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The Saint of Fort Washington Review

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Matthew (Dillon) is kicked out in the street but it's not long before he meets an Vietnam veteran, (Glover) in a similar situation. The two bond over their very different lives and soon the old man has taught Mathew how to survive on the streets while trying to make a living.

★★★★★

The sort of worthy project big- name stars tackle to earn artistic and social Brownie points between megabuck sequels, this toplines Matt Dillon as Matthew, a schizophrenic drop-out who takes photographs without putting film in his camera. Thrown on to the streets when his flophouse is demolished, he is befriended by Jerry (Glover), a down-and-out Vietnam veteran, at the Fort Washington Armoury, a huge refuge where the homeless are terrorised by predators. Matthew seems to have healing hands and is dubbed "a saint" by Jerry, who shows the younger man how to survive by washing cars and staying away from the bad guys, all the while dreaming of the idyllic future they can share if they manage to get an address.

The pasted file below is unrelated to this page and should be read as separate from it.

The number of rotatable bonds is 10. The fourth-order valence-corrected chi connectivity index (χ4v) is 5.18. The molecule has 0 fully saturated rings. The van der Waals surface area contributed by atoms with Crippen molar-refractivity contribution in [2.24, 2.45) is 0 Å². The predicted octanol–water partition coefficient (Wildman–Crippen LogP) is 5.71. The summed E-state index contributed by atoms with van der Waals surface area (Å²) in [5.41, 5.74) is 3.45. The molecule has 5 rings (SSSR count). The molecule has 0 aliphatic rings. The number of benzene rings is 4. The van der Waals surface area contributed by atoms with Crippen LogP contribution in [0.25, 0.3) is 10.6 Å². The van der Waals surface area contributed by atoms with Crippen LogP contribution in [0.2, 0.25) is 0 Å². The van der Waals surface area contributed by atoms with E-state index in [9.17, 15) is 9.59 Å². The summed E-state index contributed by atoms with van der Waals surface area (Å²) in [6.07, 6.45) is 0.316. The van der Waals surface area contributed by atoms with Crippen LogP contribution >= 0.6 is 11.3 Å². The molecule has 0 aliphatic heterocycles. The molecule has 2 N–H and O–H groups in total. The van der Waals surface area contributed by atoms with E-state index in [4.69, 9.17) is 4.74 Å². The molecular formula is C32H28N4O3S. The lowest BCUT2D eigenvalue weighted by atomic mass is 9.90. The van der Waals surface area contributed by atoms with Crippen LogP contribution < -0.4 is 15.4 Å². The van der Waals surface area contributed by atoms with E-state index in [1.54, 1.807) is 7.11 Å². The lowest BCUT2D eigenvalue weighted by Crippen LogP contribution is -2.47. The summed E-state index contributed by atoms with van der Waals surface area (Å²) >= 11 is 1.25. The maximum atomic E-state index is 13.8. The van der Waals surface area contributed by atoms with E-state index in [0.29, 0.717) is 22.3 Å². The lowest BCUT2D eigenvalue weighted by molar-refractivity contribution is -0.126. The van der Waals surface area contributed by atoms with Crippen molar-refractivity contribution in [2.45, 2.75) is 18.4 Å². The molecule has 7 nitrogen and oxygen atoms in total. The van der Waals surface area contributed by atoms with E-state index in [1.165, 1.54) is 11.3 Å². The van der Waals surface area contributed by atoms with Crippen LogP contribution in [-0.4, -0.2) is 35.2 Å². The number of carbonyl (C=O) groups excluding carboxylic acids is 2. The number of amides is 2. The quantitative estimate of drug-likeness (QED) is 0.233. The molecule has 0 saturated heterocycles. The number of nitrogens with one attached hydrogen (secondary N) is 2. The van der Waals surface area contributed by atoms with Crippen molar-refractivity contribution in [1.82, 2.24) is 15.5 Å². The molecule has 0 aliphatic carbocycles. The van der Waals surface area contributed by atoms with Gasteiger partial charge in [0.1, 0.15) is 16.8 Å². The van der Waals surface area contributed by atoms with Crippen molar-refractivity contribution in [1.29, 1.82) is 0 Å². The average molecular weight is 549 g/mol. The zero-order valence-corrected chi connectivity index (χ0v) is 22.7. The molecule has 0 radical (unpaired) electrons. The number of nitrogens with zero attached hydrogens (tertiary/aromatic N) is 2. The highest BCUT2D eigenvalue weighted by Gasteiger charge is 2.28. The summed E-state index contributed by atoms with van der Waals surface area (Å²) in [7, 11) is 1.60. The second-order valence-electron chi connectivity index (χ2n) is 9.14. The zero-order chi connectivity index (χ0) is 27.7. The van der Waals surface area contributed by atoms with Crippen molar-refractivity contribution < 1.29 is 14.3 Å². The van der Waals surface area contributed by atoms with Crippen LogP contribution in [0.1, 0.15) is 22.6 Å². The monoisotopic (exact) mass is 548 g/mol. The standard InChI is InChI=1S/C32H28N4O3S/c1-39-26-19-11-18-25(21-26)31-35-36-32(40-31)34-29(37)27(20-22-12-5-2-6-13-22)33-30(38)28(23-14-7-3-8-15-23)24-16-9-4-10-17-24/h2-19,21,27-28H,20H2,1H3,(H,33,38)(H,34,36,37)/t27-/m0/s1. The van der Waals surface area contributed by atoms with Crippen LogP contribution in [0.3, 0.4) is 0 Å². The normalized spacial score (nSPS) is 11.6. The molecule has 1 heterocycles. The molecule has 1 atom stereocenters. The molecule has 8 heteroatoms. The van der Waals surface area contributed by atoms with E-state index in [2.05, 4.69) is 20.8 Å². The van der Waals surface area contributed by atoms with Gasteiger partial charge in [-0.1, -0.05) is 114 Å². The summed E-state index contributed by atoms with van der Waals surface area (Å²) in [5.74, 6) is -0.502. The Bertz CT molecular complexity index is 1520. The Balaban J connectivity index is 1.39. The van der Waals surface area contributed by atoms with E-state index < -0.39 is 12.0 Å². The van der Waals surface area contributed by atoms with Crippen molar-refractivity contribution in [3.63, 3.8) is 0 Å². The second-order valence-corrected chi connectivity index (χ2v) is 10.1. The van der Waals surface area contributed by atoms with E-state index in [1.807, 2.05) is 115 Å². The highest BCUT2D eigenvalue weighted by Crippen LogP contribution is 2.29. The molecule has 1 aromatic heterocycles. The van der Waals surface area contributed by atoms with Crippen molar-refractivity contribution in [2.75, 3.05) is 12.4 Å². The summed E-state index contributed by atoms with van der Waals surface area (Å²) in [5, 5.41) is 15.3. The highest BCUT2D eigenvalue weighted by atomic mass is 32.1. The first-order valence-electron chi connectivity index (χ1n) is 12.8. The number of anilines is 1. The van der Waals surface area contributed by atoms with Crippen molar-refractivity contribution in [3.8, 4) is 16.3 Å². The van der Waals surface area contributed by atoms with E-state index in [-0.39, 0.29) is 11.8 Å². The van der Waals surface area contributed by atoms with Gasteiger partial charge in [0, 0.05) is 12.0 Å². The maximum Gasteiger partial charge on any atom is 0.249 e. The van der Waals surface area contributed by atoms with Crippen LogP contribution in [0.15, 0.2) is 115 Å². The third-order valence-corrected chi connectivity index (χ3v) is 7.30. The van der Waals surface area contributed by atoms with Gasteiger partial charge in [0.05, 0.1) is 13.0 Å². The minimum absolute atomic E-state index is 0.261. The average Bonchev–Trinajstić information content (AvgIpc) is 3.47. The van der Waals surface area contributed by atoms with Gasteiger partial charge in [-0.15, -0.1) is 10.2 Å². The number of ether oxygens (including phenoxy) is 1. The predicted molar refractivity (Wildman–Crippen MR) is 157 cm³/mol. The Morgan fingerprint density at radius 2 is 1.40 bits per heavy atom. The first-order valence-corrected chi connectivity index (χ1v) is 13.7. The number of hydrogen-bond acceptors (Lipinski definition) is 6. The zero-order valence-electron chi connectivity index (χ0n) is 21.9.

Despite its superficially realistic look into the lives of the urban dispossessed of the 90s, this is an idealised throwback to 30s social dramas. The two wounded and abused heroes form an interdependence which helps each to regenerate in his own way: Matthew begins using real film and forms proper relationships in the homeless community, while Jerry almost gets serious about cleaning himself up.

Despite its darkly downbeat finish, the film is still oddly prettified. Dillon looks more like a pin-up than a street person, and Jerry's pain-killers are the heaviest drugs on view. All the violence is perpetrated by two cartoon bad guys, and every other homeless person is a saintly, folksy caricature. Tim Hunter directed River's Edge, one of the most authentically tough and despairing films of the 80s, but here he keeps fumbling into a soft centre.

The problem with this film is that it has Disney-fied 'homelessness' so much that it becomes unrealistically glossy. Although both Dillon and Glover put in powerful performances, the subject matter just loses any of its threat as we see Dillon looking poster-boy perfect in every shot.

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